HUNTER BERRY

BIOGRAPHY

Now comes young Hunter Berry with his first CD, a mix of great old-time fiddle and bluegrass tunes masterfully played - Leather Britches, Fiddlers Dream, Ragtime Annie, and Billy in the Low Ground (a piece as liltingly beautiful as its title). It also includes more contemporary songs such as Blue Kentucky Girl; Rhonda Vincent's Hard Living; a hauntingly beautiful waltz composed by Hunter himself; and the title piece, Wow Baby.

The fact that some of the country's best known and most respected musicians of this genre - Marty Stuart, Rhonda Vincent, Bobby Osborne, Tony Rice, Doyle Lawson, Dan Tyminski, Sonya Isaacs, Buddy Spicer, etc. - have assisted Hunter on this, his first CD, is proof positive of their respect for him and his music.

Hunter Berry is a young musician of extraordinary talent, enthusiasm, and dedication. He hails from the beautiful hills of upper East Tennessee, known as the birthplace of country music.

Hunter's interest in the music of his fathers was manifested as a mere child in his native Elizabethton, Tennessee. He learned to play the spoons at age four, and at the age of nine he took up the fiddle. Under the tutelage of the noted old-time bluegrass fiddler Benny Sims and local musician and teacher David Yates, Hunter's prowess and intense dedication soon revealed that he was no ordinary kid with a fleeting fancy to become a professional musician.

Incredibly, by the time Hunter reached the eighth grade he had become a powerful fiddler. The nationally acclaimed Doyle Lawson, an icon of bluegrass gospel and old-time music, asked Hunter to join his band, Quicksilver. Because of his school commitment, Hunter and his parents, Clarence and Sherry, reluctantly turned down the offer. Soon thereafter, however, arrangements were made which enabled Hunter to continue his studies, and he spent a year with Melvin Goins. Once again Doyle Lawson approached the young Hunter, who this time accepted.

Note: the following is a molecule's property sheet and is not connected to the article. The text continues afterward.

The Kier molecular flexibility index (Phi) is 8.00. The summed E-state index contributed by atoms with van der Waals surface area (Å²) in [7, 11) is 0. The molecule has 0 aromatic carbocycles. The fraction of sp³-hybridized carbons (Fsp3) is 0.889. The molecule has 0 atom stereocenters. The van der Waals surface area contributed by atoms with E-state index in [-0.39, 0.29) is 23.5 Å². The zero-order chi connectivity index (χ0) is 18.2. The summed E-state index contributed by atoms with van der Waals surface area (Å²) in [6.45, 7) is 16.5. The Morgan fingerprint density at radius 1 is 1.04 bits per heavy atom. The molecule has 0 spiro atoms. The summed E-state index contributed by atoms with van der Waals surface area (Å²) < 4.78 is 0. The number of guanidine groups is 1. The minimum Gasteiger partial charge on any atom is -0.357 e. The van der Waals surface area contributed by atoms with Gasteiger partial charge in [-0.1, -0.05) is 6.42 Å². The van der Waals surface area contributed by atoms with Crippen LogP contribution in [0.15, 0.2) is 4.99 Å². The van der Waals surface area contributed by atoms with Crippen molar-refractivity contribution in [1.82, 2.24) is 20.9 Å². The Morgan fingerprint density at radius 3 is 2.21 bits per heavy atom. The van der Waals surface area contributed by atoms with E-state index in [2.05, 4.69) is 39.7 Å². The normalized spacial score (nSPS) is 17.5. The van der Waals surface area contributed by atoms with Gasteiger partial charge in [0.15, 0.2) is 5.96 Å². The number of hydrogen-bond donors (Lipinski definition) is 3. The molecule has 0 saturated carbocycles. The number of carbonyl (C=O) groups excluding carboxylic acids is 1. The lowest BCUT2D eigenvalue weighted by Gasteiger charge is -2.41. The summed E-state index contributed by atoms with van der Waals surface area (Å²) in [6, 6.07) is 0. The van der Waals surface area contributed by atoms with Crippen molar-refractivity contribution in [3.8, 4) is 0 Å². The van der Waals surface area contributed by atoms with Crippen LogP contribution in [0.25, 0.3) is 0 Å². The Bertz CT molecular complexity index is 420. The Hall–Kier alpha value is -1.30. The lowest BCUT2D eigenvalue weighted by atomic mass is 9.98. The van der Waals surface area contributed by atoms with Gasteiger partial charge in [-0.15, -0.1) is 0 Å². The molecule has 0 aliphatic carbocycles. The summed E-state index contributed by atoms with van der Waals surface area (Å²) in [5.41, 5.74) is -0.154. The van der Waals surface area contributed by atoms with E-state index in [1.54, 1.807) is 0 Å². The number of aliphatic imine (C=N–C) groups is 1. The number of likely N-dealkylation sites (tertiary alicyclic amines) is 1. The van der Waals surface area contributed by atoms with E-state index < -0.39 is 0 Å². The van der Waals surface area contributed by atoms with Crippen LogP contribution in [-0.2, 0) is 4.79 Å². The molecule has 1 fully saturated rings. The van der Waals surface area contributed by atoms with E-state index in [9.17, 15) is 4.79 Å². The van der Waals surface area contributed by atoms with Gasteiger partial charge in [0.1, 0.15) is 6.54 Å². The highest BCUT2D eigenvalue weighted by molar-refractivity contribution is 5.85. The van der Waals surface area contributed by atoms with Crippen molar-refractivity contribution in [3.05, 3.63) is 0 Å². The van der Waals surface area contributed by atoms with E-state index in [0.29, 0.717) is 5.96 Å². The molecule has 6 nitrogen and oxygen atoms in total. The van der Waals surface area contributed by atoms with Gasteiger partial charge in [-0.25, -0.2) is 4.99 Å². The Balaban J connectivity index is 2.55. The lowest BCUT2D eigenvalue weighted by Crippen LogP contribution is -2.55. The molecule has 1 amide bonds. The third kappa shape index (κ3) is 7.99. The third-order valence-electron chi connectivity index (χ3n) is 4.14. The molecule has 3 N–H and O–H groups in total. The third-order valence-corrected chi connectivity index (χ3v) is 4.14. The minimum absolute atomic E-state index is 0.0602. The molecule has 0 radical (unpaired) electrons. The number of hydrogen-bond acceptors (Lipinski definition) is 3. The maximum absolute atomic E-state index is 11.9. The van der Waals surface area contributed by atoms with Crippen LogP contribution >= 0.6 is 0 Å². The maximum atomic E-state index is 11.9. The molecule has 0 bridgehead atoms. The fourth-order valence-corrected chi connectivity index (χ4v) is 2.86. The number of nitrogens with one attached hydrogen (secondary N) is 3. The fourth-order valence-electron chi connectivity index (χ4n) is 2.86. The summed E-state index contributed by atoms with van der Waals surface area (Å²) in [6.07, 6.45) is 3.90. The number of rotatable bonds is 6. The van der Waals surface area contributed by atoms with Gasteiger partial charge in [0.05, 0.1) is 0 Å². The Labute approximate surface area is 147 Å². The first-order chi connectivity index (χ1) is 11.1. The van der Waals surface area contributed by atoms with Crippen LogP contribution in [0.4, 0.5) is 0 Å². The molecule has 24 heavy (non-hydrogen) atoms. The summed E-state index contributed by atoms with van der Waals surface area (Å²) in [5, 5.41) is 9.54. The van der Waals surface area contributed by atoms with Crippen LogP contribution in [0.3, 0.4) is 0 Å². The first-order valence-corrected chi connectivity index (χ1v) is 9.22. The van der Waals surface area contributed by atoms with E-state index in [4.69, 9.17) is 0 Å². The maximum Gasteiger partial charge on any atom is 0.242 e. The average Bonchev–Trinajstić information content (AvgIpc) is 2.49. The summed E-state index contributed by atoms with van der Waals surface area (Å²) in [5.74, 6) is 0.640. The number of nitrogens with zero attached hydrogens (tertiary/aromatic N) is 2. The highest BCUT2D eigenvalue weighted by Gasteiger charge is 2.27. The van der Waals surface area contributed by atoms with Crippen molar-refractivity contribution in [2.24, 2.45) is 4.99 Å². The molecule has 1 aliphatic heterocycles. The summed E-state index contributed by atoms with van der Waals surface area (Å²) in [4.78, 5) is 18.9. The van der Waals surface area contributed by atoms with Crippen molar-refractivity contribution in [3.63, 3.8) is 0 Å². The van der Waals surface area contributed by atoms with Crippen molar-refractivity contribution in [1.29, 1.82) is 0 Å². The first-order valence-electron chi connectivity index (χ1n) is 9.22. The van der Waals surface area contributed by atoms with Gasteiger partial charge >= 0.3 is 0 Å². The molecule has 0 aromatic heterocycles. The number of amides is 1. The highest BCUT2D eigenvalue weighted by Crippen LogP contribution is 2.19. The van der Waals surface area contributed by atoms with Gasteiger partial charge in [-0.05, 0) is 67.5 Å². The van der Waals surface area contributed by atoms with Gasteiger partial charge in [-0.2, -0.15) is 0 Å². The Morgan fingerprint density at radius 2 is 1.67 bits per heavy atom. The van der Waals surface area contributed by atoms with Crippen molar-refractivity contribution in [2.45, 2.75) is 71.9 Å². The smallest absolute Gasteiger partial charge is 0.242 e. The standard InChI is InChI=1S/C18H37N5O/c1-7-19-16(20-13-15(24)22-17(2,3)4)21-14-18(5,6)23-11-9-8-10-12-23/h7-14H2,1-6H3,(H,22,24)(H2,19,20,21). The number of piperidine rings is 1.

In 2002 the teenage fiddler joined Rhonda Vincent and the Rage, one of the most celebrated bluegrass bands in the country. He's won the Society for the Preservation of Bluegrass Music of America honors for Fiddle Performer of the Year four consecutive years, and he has twice been nominated International Bluegrass Music Association's Fiddle Player of the Year.

Not only is Hunter a masterful old-time bluegrass fiddler, he is a student of the music, its history, and its roots. He is doing a remarkable job of carrying on a most basic and important part of our culture-the old-time fiddle tunes and traditional songs which were the soul of early country and bluegrass music.

The legendary John Hartford once told me of an old mountain fiddler who said, “I may not be a good fiddler myself, but, by God, I know one when I hear one.” That phrase comes to mind when I think of Hunter Berry. When his parents first brought him to play at the Museum of Appalachia's Tennessee Fall Homecoming, he captured the audience as few have ever done-and we all said, “Now, there's a fiddler.”

 

John Rice Irwin - Founder and President Museum of Appalachia, Norris, Tennessee